F2 felonies are crimes under state laws. The F2 classifier stands for "Second Degree Felony," the second of three felony classifications, the most serious being First Degree Felony. What's included in the F2 class varies widely by state.
An Overview of Felony Classes
Every state classifies crimes by type. The two least serious offenses are infractions or summary offenses – such as jaywalking – and misdemeanors, which cover such things as public drunkenness, petty theft as well as most first-conviction Driving Under the Influence offenses in which no injuries resulted.
Felonies are more serious offenses, and under many (but not all) state laws, they have three numbered degrees: F1, F2 and F3. Federal felonies have different classes, alphabetized rather than numbered.
Generalizing broadly, F1 felony crimes are typically intentional and result in great harm to persons or property. Armed robbery, for instance, is a first degree felony offense in most states. Many other gun crimes, but not all, also fall into the first degree classification, as do serious sexual offenses involving minors. Second and third-degree felonies are more difficult to define and vary by state. Typical second-degree felonies are robbery (without a weapon), child pornography and many drug offenses.
Range of F2 Offenses
Describing definitively what constitutes an F2 offense is impossible because the classification of a crime's felony class differs widely by state, as do punishments. While a majority of states use a three-degree felony system, other states divide felonies differently, perhaps using four degrees instead of two, as is the case in Washington State, or even five felony degrees, the classification system used in Ohio.
Other states use an alphabetized felony classification system more along the lines of the Federal system. In California, for example, there are five felony alphabetized felony degrees, A through E – although lawyers still refer to the three-numbered class system in conversation.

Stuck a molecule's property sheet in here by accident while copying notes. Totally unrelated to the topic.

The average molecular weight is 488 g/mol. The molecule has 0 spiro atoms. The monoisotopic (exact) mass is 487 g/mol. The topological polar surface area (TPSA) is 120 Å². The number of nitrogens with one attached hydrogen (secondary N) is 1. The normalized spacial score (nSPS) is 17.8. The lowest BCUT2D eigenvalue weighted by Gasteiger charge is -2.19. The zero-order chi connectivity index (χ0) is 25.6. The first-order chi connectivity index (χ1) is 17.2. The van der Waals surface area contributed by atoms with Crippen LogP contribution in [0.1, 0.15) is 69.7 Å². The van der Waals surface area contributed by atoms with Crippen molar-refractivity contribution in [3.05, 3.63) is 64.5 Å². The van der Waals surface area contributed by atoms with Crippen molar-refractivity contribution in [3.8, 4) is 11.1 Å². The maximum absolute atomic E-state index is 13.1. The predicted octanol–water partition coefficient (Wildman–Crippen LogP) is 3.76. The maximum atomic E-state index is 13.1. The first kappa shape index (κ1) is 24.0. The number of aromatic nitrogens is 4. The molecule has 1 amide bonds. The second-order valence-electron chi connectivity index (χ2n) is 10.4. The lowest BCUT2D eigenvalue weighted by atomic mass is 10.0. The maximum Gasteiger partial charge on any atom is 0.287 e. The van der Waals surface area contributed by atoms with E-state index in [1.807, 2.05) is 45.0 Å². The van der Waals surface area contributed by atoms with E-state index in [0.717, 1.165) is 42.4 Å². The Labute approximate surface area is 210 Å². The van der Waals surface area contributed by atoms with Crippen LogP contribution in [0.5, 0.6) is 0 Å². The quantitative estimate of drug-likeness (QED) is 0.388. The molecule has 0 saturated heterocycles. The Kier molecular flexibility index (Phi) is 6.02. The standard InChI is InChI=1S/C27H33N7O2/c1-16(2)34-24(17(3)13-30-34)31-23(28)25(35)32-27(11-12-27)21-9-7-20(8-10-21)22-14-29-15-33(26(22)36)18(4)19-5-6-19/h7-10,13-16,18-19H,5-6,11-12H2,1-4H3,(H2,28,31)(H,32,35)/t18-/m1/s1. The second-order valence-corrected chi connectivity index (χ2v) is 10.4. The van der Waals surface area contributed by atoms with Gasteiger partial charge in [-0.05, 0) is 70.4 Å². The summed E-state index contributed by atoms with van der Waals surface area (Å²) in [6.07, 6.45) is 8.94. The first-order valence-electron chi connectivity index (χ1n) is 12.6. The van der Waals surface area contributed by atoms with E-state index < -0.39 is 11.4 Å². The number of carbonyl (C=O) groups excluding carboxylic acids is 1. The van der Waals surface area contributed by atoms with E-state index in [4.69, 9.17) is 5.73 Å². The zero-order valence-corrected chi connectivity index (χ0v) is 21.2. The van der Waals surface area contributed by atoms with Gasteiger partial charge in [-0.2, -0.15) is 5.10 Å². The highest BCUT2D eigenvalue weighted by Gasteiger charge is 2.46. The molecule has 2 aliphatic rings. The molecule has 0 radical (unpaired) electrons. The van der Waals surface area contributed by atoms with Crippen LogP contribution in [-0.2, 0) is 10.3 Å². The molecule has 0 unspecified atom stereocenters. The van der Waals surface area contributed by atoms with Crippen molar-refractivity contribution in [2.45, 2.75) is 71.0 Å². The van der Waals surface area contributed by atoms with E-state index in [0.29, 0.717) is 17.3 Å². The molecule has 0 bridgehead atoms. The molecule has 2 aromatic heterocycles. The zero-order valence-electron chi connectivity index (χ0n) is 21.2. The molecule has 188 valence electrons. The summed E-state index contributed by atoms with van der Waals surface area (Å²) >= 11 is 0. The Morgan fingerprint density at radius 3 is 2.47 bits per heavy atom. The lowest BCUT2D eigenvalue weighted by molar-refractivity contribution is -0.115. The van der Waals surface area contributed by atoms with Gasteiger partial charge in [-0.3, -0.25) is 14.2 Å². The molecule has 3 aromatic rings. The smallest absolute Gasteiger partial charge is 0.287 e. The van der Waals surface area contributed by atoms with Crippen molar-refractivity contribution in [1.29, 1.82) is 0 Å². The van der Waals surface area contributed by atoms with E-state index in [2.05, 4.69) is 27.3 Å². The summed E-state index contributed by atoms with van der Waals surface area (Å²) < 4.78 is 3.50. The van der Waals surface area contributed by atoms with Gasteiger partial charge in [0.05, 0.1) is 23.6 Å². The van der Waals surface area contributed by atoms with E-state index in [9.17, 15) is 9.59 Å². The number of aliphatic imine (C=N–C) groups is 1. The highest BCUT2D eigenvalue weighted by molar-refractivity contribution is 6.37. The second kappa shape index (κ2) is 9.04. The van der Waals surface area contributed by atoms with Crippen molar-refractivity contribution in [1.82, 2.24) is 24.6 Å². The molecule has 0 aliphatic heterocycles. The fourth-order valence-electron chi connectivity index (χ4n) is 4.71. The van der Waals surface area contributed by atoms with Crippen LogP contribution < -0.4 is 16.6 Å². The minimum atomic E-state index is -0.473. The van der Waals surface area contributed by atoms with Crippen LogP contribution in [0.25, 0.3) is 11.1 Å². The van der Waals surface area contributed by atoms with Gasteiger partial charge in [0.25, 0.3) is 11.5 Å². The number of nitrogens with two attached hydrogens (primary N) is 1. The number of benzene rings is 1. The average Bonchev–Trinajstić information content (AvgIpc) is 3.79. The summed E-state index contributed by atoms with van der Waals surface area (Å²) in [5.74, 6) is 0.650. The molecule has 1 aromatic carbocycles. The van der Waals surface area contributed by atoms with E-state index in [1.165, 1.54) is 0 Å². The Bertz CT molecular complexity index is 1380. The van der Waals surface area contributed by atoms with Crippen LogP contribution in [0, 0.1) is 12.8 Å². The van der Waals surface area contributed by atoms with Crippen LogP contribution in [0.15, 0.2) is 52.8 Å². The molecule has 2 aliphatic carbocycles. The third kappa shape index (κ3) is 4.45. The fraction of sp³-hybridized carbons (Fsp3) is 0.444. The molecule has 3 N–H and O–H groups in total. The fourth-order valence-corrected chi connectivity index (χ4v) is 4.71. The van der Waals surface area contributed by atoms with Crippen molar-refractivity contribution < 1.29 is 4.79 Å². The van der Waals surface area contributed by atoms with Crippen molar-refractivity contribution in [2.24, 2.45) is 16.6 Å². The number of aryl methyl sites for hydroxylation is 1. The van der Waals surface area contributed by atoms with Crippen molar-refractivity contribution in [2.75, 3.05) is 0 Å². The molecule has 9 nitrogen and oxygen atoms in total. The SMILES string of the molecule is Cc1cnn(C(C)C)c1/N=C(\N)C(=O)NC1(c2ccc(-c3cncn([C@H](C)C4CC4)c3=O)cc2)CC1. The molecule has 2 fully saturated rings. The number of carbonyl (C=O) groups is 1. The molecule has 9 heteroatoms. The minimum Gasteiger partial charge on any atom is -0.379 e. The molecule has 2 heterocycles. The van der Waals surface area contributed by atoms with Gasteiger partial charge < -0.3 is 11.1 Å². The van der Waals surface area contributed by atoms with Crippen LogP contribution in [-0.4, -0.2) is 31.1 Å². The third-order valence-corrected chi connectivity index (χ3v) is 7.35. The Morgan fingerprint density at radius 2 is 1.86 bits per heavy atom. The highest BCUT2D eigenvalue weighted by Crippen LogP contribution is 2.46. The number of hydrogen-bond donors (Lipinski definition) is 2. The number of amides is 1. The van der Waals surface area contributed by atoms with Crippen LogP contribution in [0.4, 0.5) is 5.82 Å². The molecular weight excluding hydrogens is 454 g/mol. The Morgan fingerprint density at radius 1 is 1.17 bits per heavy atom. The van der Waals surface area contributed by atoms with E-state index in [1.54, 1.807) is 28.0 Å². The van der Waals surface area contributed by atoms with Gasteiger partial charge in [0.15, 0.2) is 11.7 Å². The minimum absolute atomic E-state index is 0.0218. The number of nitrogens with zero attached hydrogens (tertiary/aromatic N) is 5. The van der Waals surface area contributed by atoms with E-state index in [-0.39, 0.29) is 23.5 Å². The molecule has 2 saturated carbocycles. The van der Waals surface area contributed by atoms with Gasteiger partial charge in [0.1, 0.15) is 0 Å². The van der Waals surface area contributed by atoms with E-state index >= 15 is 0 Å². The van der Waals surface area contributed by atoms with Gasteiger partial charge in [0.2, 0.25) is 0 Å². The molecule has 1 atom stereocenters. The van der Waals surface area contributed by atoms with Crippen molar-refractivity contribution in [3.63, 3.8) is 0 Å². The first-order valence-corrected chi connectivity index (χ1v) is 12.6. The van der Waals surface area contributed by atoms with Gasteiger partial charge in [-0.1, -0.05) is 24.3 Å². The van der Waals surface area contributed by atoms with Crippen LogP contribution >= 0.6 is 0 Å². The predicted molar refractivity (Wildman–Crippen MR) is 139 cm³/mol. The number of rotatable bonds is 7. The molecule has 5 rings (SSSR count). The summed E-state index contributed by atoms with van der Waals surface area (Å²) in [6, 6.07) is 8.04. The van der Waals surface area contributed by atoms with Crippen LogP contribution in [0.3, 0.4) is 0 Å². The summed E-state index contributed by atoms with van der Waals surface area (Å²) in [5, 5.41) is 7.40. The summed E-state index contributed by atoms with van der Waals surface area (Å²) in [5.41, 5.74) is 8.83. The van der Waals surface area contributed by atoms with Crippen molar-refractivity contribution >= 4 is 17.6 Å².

Range and Comparison of F2 Punishments
In Texas, punishments for a second-degree felony range from confinement in the state penitentiary for a minimum of two years to a maximum of 20. In Ohio, an F2 felony punishment ranges from two years to eight. But there is no meaningful way of comparing the severity of these punishments in relation to the felony class because Texas has three felony degrees, while Ohio has five. A second-degree felony under Texas law might be charged as a third or fourth-degree felony in Ohio.
The Usefulness of Classification Systems
Within a single state, felony classifications serve a clear purpose, dividing crimes according to the legal divisions within that state. Similarly, in-state comparisons of punishments by felony class allow defendants and attorneys to understand the consequences of a particular charge.
Comparisons of felony classifications between states are less useful, not only for the reasons given, but also because some states have expanded these categories into multiple sub-classes and have further complicated the relation between the crime and the punishment in various ways. California's three-strikes law, for instance, until amended in 2016, called for a life sentence for even a third-degree felony if it was the defendant's third offense.